"What If?" by Randall "xkcd" Munroe is available on Kindle Unlimited

I'm a paying subscriber to Amazon Kindle Unlimited program. For $10 a month I can read as many books as I want from a huge list of excellent books.

One that I just got is Randall Monroe's What If?: Serious Scientific Answers to Absurd Hypothetical Questions. The book answers questions like "If every person on earth aimed a laser pointer at the moon at the same time, will it change color?" and "What would happen if the Earth and all terrestrial objects suddenly stopped spinning, but the atmosphere retained its velocity?" and "What would happen if everyone on Earth stood as close to each other as they could and jumped, everyone landing on the ground at the same instant?"

If you don't yet have Kindle Unlimited and would like to check it out, you can try it for free for a month. Read the rest

Randall "XKCD" Munroe has a New York Times column where he answers weird science questions

Randall Munroe's "Good Question" column in the New York Times is in the vein of his How To and What If books, in which he answers weird science questions with equally weird thoroughness. Read the rest

HOW TO: XKCD's Randall Munroe finds the humor in taking silly questions very, very seriously

One of my favorite genres of book is the popular engineering book, a rare breed that combines physics and engineering to establish the full range of ways to address a problem (for example, if you want to talk about whether solar can ever replace fossil fuels, it's useful to know how many photons penetrate the Earth's atmosphere every day); no one does this genre better (or funnier) than Randall Munroe, the creator of the wonderful XKCD webcomic, whose 2014 book, What If? combines Dear Abby with extreme physics ("How fast would a human have to run in order to be cut in half at the bellybutton by a cheese-cutting wire?"); now there's a companion volume, How To: Absurd Scientific Advice for Common Real-World Problems, which picks up where What If? left off. Read the rest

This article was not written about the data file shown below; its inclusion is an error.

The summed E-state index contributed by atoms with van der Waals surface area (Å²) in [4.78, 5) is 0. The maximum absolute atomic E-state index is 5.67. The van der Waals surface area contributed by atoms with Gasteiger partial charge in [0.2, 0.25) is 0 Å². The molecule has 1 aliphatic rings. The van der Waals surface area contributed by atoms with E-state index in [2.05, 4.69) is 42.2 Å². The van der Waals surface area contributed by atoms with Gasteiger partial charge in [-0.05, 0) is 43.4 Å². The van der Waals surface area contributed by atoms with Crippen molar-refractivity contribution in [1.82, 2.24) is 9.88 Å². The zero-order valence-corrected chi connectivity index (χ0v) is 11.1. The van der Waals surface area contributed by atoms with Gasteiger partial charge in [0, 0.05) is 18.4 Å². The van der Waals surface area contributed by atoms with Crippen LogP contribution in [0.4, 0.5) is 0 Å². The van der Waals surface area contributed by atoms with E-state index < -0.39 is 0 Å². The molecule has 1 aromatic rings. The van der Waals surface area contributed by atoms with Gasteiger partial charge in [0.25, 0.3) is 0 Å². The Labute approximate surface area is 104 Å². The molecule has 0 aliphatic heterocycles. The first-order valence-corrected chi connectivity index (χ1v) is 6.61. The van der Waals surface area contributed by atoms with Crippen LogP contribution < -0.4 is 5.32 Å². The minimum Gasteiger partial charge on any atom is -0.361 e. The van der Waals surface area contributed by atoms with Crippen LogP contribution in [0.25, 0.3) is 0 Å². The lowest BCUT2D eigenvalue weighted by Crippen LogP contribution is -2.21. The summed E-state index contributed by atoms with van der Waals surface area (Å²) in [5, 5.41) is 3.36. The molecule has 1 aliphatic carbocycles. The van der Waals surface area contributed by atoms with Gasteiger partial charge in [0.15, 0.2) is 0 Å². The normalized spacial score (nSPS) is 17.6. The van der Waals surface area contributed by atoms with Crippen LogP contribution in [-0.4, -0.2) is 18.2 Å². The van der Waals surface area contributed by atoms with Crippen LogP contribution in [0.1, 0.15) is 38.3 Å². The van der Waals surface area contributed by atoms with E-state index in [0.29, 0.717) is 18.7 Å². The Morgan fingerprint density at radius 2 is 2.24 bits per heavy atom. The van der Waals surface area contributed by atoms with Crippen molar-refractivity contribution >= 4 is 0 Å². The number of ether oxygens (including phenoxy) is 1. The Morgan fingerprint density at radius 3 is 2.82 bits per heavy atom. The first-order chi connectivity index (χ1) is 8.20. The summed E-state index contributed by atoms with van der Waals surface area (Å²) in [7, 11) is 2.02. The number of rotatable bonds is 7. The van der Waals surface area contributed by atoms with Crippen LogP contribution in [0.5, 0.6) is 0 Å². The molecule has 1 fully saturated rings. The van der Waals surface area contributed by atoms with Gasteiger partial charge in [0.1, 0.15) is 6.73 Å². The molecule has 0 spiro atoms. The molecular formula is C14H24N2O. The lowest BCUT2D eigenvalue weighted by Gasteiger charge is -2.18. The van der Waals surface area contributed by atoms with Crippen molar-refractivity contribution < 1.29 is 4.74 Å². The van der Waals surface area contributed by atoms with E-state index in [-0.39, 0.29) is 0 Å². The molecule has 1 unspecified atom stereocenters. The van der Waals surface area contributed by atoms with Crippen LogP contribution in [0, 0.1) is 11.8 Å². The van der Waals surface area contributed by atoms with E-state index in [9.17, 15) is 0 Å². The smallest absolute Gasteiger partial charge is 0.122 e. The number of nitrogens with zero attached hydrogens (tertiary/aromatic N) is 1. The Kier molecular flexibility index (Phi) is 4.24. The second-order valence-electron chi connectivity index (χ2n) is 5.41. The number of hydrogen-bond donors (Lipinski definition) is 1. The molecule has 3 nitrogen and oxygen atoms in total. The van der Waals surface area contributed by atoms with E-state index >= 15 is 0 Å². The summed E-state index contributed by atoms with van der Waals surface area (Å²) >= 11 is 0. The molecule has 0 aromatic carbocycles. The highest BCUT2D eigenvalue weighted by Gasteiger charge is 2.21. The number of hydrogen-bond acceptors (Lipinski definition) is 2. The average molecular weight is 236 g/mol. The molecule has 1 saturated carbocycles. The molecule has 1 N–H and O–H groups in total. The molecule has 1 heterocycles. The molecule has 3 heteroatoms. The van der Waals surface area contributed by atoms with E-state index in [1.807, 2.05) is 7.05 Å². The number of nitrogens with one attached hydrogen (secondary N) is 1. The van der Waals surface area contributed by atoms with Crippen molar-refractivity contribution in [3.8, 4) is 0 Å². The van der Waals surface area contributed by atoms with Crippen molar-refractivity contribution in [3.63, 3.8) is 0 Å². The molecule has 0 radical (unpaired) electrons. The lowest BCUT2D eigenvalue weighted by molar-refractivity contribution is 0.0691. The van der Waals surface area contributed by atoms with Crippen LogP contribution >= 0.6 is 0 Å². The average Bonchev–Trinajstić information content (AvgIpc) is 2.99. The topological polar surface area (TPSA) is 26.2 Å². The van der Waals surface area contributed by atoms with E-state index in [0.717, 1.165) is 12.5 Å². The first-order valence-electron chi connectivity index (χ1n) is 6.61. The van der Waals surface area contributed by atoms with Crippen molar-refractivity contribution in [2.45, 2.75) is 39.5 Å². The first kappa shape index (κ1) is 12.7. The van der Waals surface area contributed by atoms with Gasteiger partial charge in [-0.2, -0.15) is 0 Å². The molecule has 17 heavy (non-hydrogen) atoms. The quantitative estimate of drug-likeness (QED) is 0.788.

A free/open tool for making XKCD-style "hand-drawn" charts

Tim Qian, a "full stack developer and open source activist," has published chart.xkcd, a free/open tool that lets you create interactive, "hand-drawn" charts in the style of XKCD comics. It's pretty fabulous! (via Four Short Links) Read the rest

Announcing: the tour for "How To: Absurd Scientific Advice for Common Real-World Problems," Randall "XKCD" Munroe's next book

[Randall Munroe traces the phenomenal success of his webcomic XKCD with this Boing Boing post; and I've avidly followed his career ever since (he's returned the favor), so I was delighted to learn in February that he had a new book coming out and I'm more delighted still to host the official announcement of his tour, which you can book extra dates for (see below) -Cory] Read the rest

HOW TO: Randall "XKCD" Munroe's forthcoming book of "absurd scientific advice"

Randall "XKCD" Munroe's next book has been announced: How To: Absurd Scientific Advice for Common Real-World Problems, a sequel of sorts to his 2014 book What If?: Serious Scientific Answers to Absurd Hypothetical Questions, spun out of his wonderful XKCD spinout site. It's out on Sept 3, and the publisher's description makes it (as Kottke says) an instant pre-order: "For any task you might want to do, there's a right way, a wrong way, and a way so monumentally bad that no one would ever try it. How To is a guide to the third kind of approach. It's full of highly impractical advice for everything from landing a plane to digging a hole." Read the rest